Obama has been the ultimate master of diversion. He goes out campaigning when he knows everyone will be focused on what he has to say. That is the perfect cover to release his terrorist homeboys from Gitmo in the dark of night.
The Obama administration is “scrambling” to empty out Guantanamo Bay, transferring 30 of the remaining 80 prisoners to foreign facilities over the next two months.
Of the 80 remaining detainees, 30 have been cleared for an overseas transfer. Most will leave starting in late June and continuing into July, according to a U.S. official. Those prisoners will go to a number of countries, including at least one in Europe, said the official, speaking on condition of anonymity because the administration had not authorized public release of the information.
Seven additional detainees are facing trial by military commission, including five charged with planning and supporting the Sept. 11 attacks. Three others have been convicted. But commission proceedings have gone on at a glacial pace. In April, the Pentagon put forward fresh proposals for Guantanamo, but none has been incorporated into defense legislation moving through Congress.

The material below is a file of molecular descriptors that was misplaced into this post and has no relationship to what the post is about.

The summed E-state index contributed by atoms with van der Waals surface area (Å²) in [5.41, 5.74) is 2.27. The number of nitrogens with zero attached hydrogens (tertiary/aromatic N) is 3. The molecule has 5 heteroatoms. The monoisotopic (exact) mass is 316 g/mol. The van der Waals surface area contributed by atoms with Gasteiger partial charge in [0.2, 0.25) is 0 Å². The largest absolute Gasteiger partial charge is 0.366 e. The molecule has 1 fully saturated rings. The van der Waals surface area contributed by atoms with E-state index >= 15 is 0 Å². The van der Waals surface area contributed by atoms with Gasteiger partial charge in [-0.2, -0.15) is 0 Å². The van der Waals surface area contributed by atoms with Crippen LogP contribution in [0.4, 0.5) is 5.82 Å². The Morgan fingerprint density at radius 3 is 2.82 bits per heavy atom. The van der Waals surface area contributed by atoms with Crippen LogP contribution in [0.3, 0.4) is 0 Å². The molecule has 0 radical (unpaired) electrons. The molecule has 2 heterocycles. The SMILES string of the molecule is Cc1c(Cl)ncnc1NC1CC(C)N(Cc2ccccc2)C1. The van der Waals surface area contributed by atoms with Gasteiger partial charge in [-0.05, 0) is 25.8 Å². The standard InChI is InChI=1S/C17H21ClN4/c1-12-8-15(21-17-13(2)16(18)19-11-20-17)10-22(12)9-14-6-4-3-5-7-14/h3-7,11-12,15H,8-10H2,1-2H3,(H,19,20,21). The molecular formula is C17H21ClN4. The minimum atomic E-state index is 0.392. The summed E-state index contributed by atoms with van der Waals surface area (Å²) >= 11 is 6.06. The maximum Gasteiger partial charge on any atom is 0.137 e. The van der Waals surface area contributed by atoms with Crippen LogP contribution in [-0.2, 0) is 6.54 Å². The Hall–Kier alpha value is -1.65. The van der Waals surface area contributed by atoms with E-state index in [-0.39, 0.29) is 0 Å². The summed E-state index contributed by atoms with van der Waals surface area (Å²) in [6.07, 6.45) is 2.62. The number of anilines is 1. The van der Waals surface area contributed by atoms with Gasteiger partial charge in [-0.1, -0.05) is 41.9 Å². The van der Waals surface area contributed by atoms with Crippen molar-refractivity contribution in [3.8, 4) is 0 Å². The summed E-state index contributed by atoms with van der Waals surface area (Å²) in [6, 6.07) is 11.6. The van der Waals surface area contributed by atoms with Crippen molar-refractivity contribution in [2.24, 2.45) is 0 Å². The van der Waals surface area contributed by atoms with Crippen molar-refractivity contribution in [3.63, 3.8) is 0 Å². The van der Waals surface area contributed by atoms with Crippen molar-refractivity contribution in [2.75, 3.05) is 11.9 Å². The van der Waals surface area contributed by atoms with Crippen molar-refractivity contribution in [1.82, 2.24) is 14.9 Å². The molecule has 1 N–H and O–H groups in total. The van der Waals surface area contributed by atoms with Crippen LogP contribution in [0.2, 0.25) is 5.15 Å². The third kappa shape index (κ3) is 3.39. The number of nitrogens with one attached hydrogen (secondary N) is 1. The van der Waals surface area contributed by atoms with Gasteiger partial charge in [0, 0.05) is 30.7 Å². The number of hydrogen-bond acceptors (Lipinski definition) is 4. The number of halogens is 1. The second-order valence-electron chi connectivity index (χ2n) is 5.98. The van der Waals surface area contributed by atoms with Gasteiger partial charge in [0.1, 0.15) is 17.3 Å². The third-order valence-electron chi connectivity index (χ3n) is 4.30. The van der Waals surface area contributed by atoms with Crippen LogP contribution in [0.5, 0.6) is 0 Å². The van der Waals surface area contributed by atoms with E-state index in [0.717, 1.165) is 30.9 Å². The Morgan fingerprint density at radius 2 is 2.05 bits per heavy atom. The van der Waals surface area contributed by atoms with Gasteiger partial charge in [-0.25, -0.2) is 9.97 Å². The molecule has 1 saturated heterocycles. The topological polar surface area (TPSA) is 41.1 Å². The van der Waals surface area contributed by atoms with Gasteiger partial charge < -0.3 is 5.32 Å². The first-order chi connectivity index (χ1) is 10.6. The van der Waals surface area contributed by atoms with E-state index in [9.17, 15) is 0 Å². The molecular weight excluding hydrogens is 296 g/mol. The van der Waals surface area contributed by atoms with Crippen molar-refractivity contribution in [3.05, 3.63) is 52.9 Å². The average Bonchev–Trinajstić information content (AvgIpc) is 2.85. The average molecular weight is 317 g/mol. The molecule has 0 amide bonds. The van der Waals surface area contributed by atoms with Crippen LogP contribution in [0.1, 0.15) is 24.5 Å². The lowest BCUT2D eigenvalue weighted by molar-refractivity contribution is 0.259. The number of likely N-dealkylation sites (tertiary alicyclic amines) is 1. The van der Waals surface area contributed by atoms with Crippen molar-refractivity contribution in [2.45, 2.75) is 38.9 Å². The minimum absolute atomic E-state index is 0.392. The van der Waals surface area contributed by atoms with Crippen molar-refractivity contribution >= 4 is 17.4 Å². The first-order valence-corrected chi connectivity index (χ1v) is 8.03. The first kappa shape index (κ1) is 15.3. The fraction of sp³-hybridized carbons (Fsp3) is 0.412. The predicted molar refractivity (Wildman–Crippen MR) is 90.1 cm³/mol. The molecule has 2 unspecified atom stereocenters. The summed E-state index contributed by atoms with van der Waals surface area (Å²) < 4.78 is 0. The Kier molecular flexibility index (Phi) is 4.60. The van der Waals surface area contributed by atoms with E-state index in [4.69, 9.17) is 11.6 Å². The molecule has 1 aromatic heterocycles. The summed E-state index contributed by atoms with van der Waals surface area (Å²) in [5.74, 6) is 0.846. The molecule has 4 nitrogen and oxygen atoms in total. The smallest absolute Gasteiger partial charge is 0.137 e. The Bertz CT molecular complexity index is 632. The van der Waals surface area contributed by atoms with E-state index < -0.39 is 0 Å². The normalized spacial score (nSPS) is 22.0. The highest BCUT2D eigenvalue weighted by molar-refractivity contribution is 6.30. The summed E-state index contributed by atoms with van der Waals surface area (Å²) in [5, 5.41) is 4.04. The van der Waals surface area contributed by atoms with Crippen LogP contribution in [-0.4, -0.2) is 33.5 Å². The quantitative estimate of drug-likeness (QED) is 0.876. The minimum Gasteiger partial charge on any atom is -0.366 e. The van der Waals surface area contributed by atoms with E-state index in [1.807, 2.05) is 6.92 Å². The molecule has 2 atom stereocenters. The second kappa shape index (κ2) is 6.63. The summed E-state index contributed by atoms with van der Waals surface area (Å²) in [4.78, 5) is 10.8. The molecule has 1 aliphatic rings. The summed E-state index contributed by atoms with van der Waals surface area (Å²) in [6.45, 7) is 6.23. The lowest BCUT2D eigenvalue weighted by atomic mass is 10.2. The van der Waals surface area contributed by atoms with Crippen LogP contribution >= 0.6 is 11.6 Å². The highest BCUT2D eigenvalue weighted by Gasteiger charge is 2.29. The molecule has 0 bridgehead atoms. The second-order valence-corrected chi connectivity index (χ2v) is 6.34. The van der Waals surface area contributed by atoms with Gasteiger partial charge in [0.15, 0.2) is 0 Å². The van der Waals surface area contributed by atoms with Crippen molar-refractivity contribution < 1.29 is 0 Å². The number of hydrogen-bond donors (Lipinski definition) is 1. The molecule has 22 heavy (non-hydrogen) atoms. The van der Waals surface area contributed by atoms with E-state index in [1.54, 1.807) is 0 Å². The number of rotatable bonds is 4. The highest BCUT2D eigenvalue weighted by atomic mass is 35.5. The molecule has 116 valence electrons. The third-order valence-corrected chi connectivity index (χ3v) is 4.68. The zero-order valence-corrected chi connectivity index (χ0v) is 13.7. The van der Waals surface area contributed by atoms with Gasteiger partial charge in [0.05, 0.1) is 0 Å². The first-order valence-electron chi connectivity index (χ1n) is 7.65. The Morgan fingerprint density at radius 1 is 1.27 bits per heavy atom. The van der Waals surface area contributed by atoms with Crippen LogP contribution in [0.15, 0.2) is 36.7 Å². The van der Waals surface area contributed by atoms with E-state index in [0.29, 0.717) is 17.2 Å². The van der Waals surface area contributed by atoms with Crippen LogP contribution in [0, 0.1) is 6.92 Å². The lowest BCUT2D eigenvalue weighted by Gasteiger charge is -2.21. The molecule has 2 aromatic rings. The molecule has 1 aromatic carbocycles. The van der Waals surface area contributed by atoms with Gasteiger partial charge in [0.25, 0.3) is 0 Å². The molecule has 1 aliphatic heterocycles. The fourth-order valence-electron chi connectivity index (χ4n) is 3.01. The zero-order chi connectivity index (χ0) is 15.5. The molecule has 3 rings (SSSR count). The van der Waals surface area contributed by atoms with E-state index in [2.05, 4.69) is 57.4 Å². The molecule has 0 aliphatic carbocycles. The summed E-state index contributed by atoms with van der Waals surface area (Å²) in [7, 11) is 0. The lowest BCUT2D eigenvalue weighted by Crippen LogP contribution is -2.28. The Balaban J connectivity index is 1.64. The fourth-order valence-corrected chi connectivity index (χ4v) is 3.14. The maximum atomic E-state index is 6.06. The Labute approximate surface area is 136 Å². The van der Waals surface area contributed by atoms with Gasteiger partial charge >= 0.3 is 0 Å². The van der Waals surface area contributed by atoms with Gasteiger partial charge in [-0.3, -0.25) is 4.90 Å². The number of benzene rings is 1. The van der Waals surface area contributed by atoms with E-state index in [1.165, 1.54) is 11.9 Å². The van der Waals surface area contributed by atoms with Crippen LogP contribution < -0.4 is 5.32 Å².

The remaining 40 were either at one time considered for prosecution or held as indefinite “law of war detainees” until the end of hostilities in the fight against terrorism that began after the 2001 attacks. The United States started using Guantanamo for suspects in January 2002; at its peak, the facility held about 680 prisoners.
The Periodic Review Board has been conducting “parole-style” hearings for men determined to be “too dangerous to release.” Recently the Board has picked up the pace, holding more than 20 “hearings” this year. AP writes, “Outcomes are leaning heavily in prisoners’ favor. If the government keeps up its current pace of about two per week, it wouldn’t complete hearings, much less arrange for transfers, until December.”
The U.S. is also working with foreign countries to prosecute the prisoners overseas. AP’s source did not name specific terrorists but said there could be between five to ten cases.
Obama made a campaign promise back in 2008 that he would close Gitmo but that is unlikely to happen at this point in his administration. However, if he releases most of the prisoners it’s effectively the same thing.